José is a visionary leader, highly regarded in the consumer finance field. Currently, he serves in Consumer Advisory Boards for the Federal Reserve Bank of SF, US Bank, Experian, and Capital One. In 2012, he was appointed by the Director of the Consumer Financial Protection Bureau as the inaugural Chair of the Consumer Advisory Board. Governor Brown enacted legislation recognizing MAF’s Lending Circles program, making California the first state to lift up credit building as a force for good.
José is a passionate advocate for social justice. He is a former Congressional legislative assistant, and a nonprofit lobbyist in Washington, D.C. where he advocated for federal policy change regarding immigration, hunger and welfare reform.
José graduated from the University of California at Davis, and Princeton University’s Woodrow Wilson School.
Maya Wahrman ’16 is the Program Assistant in Forced Migration at the Office of Religious Life (ORL) at Princeton University, where she co-designs and administrates the ORL’s Interfaith Program in Refugees and Forced Migration. Last year she served as the Communications Coordinator at ORL through a Princeton Project 55 Fellowship.
Through her fellowship, Maya co-curated the international interdisciplinary conference of over 300 participants, Seeking Refuge: Faith-Based Approaches to Forced Migration. She has now assisted the office in acquiring two grants to sustain their innovative interfaith refugee program. This year she organized a high-profile policy forum about the role of religion in domestic refugee integration, internships for Princeton undergraduates with refugee service and policy organizations, and a service-learning project with local Central American unaccompanied minors and Princeton history students. Maya has invested in local and national expertise in refugees and forced migration through her work, her Arabic and Spanish skills, and her personal commitments, serving as a volunteer to detained asylum-seekers in the Elizabeth Detention Center, a member of Interfaith-RISE (a resettlement network in Highland Park), and a volunteer with the Neighborhood Sanctuary Alliance. Maya also served this past year as a peer tutor to Syrian refugees participating in a Princeton online history course from a refugee camp in Northern Jordan, tutoring online with two on-site visits to the camp and undergoing intensive training around Higher Education in Emergencies.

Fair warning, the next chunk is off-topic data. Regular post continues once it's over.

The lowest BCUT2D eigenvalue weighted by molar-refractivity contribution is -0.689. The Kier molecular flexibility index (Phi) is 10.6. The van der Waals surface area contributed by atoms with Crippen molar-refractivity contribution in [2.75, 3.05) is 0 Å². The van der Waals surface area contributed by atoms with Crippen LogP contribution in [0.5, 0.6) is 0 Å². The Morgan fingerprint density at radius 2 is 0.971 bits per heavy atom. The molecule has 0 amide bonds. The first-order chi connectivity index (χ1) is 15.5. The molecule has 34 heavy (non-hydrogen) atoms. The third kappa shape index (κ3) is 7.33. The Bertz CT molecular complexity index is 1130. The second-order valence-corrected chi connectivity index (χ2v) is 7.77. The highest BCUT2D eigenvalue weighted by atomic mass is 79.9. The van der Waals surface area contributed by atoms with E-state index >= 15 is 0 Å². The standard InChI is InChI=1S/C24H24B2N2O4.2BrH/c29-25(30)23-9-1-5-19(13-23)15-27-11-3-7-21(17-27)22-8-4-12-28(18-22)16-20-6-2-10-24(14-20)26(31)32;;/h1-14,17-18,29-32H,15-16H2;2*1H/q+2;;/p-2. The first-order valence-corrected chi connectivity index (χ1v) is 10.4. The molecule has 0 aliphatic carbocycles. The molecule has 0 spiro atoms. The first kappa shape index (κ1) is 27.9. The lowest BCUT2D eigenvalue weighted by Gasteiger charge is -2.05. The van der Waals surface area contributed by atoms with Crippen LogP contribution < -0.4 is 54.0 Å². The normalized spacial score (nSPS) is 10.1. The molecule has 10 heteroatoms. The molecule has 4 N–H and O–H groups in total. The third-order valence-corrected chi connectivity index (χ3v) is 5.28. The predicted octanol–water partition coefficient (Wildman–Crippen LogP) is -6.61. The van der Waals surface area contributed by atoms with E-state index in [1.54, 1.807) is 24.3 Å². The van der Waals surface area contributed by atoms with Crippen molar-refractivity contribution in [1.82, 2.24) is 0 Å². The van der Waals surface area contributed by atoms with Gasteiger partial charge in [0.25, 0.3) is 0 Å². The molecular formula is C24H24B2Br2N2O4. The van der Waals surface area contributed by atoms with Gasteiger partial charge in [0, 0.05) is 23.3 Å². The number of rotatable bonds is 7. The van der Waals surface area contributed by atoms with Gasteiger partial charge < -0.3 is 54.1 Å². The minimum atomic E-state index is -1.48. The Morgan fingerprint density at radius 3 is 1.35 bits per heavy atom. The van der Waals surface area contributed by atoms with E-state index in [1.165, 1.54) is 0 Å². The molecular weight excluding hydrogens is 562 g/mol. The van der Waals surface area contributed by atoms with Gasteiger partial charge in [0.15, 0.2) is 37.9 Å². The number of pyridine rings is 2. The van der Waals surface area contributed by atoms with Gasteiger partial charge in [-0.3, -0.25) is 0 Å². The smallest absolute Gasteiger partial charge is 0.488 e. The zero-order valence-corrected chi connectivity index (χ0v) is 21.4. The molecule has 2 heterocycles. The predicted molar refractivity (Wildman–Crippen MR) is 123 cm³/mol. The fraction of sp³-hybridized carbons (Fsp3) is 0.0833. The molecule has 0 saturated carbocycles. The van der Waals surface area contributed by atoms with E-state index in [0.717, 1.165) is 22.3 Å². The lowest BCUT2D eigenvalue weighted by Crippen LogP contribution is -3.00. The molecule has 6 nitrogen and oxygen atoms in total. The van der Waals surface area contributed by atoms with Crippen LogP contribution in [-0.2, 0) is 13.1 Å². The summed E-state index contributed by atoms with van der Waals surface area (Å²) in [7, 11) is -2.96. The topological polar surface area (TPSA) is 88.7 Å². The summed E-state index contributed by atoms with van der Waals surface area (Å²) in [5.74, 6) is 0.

Maya graduated in 2016 from the History Department at Princeton University, with certificates in Near Eastern Studies and Creative Writing. She has published several opinion pieces using history to advocate for just solutions to the refugee crisis and for asylum seekers in the US.
Princeton AlumniCorps is a 501(c)(3) nonprofit organization. As such, we rely on the generosity of donors like you, who provide more than 80% of our operating budget. With nearly three decades of experience working with nonprofits and other civic-minded organizations across the country, AlumniCorps leads the charge to develop talent, create networks, and nourish a pipeline of effective leaders in the nonprofit sector. Each year our programs in Boston, Chicago, New York, San Francisco, New Jersey, and Washington, DC provide mentorship, training, and professional development to almost 100 talented and passionate university graduates, Emerging Leaders, and ARC Innovators who directly affect thousands of people served by our partner organizations.
Your contribution ensures that the next generation of nonprofit leaders working in community development, social services, education, the environment, civic service, and more, can develop the skills and knowledge they need to effect long-term, systemic social change.
We’ve launched a special fundraising appeal focused on our Project 55 Fellowship & Internship alumni, with a target of $27,000 by June 30, 2018. To help inspire these program alumni, we shared photos of years gone by asking “Remember YOUR Princeton Project 55 experience?” In addition, current and continuing Fellow Anna Walker ’17 (pictured below), who is working at Partners for the Common Good in Washington, DC, wrote a heartfelt letter to the program alumni, outlining three reasons why she will always support the program.